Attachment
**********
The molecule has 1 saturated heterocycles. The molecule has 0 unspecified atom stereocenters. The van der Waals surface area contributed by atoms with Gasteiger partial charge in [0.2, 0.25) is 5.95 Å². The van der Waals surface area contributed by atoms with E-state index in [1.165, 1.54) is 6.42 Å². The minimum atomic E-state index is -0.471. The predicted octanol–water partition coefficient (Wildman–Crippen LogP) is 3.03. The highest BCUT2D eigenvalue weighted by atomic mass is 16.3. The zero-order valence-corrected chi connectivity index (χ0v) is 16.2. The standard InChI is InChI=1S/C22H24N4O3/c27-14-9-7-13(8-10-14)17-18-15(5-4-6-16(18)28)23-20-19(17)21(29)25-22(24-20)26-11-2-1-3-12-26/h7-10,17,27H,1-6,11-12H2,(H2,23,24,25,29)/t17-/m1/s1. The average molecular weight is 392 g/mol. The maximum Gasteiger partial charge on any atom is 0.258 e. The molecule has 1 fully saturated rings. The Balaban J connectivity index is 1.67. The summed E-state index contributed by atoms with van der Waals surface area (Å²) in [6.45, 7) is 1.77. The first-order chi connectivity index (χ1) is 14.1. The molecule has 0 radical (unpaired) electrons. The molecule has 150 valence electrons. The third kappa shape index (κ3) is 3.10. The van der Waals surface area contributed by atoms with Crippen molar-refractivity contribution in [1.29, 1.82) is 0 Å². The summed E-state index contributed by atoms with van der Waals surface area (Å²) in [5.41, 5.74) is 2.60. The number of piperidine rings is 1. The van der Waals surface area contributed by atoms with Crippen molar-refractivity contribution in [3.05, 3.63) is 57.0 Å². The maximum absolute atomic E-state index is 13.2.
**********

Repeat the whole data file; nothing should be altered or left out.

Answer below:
The molecule has 1 saturated heterocycles. The molecule has 0 unspecified atom stereocenters. The van der Waals surface area contributed by atoms with Gasteiger partial charge in [0.2, 0.25) is 5.95 Å². The van der Waals surface area contributed by atoms with E-state index in [1.165, 1.54) is 6.42 Å². The minimum atomic E-state index is -0.471. The predicted octanol–water partition coefficient (Wildman–Crippen LogP) is 3.03. The highest BCUT2D eigenvalue weighted by atomic mass is 16.3. The zero-order valence-corrected chi connectivity index (χ0v) is 16.2. The standard InChI is InChI=1S/C22H24N4O3/c27-14-9-7-13(8-10-14)17-18-15(5-4-6-16(18)28)23-20-19(17)21(29)25-22(24-20)26-11-2-1-3-12-26/h7-10,17,27H,1-6,11-12H2,(H2,23,24,25,29)/t17-/m1/s1. The average molecular weight is 392 g/mol. The maximum Gasteiger partial charge on any atom is 0.258 e. The molecule has 1 fully saturated rings. The Balaban J connectivity index is 1.67. The summed E-state index contributed by atoms with van der Waals surface area (Å²) in [6.45, 7) is 1.77. The first-order chi connectivity index (χ1) is 14.1. The molecule has 0 radical (unpaired) electrons. The molecule has 150 valence electrons. The third kappa shape index (κ3) is 3.10. The van der Waals surface area contributed by atoms with Crippen molar-refractivity contribution in [1.29, 1.82) is 0 Å². The summed E-state index contributed by atoms with van der Waals surface area (Å²) in [5.41, 5.74) is 2.60. The number of piperidine rings is 1. The van der Waals surface area contributed by atoms with Crippen molar-refractivity contribution in [3.05, 3.63) is 57.0 Å². The maximum absolute atomic E-state index is 13.2.